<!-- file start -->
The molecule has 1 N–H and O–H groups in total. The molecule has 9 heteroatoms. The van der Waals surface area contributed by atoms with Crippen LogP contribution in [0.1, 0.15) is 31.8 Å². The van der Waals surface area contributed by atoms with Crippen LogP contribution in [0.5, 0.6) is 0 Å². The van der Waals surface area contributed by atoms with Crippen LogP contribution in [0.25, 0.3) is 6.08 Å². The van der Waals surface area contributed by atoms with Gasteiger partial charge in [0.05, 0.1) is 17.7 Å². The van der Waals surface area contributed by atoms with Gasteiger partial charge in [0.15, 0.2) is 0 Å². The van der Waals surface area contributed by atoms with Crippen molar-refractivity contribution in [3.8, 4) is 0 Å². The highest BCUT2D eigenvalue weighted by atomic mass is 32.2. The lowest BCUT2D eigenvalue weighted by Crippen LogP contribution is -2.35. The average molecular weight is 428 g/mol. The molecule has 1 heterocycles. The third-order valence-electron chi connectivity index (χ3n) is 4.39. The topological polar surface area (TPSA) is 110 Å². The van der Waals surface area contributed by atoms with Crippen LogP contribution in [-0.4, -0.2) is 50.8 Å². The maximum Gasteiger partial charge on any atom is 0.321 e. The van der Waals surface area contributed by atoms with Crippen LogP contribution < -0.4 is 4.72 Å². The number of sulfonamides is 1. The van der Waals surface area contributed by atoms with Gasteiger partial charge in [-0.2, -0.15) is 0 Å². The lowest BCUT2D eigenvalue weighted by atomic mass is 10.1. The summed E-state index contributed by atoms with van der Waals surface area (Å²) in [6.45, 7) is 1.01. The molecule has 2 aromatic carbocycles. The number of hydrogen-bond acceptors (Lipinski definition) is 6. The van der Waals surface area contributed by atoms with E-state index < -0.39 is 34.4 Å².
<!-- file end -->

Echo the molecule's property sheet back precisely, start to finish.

The molecule has 1 N–H and O–H groups in total. The molecule has 9 heteroatoms. The van der Waals surface area contributed by atoms with Crippen LogP contribution in [0.1, 0.15) is 31.8 Å². The van der Waals surface area contributed by atoms with Crippen LogP contribution in [0.5, 0.6) is 0 Å². The van der Waals surface area contributed by atoms with Crippen LogP contribution in [0.25, 0.3) is 6.08 Å². The van der Waals surface area contributed by atoms with Gasteiger partial charge in [0.05, 0.1) is 17.7 Å². The van der Waals surface area contributed by atoms with Gasteiger partial charge in [0.15, 0.2) is 0 Å². The van der Waals surface area contributed by atoms with Crippen molar-refractivity contribution in [3.8, 4) is 0 Å². The highest BCUT2D eigenvalue weighted by atomic mass is 32.2. The lowest BCUT2D eigenvalue weighted by Crippen LogP contribution is -2.35. The average molecular weight is 428 g/mol. The molecule has 1 heterocycles. The third-order valence-electron chi connectivity index (χ3n) is 4.39. The topological polar surface area (TPSA) is 110 Å². The van der Waals surface area contributed by atoms with Crippen LogP contribution in [-0.4, -0.2) is 50.8 Å². The maximum Gasteiger partial charge on any atom is 0.321 e. The van der Waals surface area contributed by atoms with Crippen LogP contribution < -0.4 is 4.72 Å². The number of sulfonamides is 1. The van der Waals surface area contributed by atoms with Gasteiger partial charge in [-0.2, -0.15) is 0 Å². The lowest BCUT2D eigenvalue weighted by atomic mass is 10.1. The summed E-state index contributed by atoms with van der Waals surface area (Å²) in [6.45, 7) is 1.01. The molecule has 2 aromatic carbocycles. The number of hydrogen-bond acceptors (Lipinski definition) is 6. The van der Waals surface area contributed by atoms with E-state index < -0.39 is 34.4 Å².